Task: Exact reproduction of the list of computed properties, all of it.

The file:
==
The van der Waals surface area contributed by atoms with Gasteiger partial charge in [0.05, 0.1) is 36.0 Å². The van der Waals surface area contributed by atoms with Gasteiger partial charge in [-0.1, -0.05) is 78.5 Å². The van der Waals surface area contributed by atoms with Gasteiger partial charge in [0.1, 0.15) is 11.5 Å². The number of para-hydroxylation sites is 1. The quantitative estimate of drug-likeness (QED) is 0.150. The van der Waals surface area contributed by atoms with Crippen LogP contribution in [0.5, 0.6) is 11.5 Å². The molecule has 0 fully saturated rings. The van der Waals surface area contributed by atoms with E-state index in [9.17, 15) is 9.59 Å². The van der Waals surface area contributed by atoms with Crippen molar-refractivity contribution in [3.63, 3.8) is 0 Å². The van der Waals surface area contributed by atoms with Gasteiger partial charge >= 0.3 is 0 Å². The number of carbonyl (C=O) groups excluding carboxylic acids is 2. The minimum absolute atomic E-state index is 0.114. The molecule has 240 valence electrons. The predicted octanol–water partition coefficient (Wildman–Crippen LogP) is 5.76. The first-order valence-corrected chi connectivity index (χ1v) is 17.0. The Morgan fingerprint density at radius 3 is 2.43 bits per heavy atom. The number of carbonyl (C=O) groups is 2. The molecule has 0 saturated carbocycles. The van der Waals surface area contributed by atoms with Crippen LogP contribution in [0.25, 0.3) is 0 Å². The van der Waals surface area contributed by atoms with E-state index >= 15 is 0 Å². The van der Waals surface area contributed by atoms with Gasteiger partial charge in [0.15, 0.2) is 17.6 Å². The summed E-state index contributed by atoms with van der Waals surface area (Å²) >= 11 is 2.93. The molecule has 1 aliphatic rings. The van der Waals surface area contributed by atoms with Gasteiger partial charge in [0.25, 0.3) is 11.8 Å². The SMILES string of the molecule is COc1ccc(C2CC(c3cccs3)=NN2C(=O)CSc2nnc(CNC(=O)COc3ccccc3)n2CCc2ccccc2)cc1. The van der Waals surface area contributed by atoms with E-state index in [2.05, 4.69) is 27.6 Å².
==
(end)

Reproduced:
The van der Waals surface area contributed by atoms with Gasteiger partial charge in [0.05, 0.1) is 36.0 Å². The van der Waals surface area contributed by atoms with Gasteiger partial charge in [-0.1, -0.05) is 78.5 Å². The van der Waals surface area contributed by atoms with Gasteiger partial charge in [0.1, 0.15) is 11.5 Å². The number of para-hydroxylation sites is 1. The quantitative estimate of drug-likeness (QED) is 0.150. The van der Waals surface area contributed by atoms with Crippen LogP contribution in [0.5, 0.6) is 11.5 Å². The molecule has 0 fully saturated rings. The van der Waals surface area contributed by atoms with E-state index in [9.17, 15) is 9.59 Å². The van der Waals surface area contributed by atoms with Crippen molar-refractivity contribution in [3.63, 3.8) is 0 Å². The van der Waals surface area contributed by atoms with Gasteiger partial charge >= 0.3 is 0 Å². The number of carbonyl (C=O) groups excluding carboxylic acids is 2. The minimum absolute atomic E-state index is 0.114. The molecule has 240 valence electrons. The predicted octanol–water partition coefficient (Wildman–Crippen LogP) is 5.76. The first-order valence-corrected chi connectivity index (χ1v) is 17.0. The Morgan fingerprint density at radius 3 is 2.43 bits per heavy atom. The number of carbonyl (C=O) groups is 2. The molecule has 0 saturated carbocycles. The van der Waals surface area contributed by atoms with Crippen LogP contribution in [0.25, 0.3) is 0 Å². The van der Waals surface area contributed by atoms with E-state index >= 15 is 0 Å². The van der Waals surface area contributed by atoms with Gasteiger partial charge in [0.15, 0.2) is 17.6 Å². The summed E-state index contributed by atoms with van der Waals surface area (Å²) >= 11 is 2.93. The molecule has 1 aliphatic rings. The van der Waals surface area contributed by atoms with Gasteiger partial charge in [0.25, 0.3) is 11.8 Å². The SMILES string of the molecule is COc1ccc(C2CC(c3cccs3)=NN2C(=O)CSc2nnc(CNC(=O)COc3ccccc3)n2CCc2ccccc2)cc1. The van der Waals surface area contributed by atoms with E-state index in [2.05, 4.69) is 27.6 Å².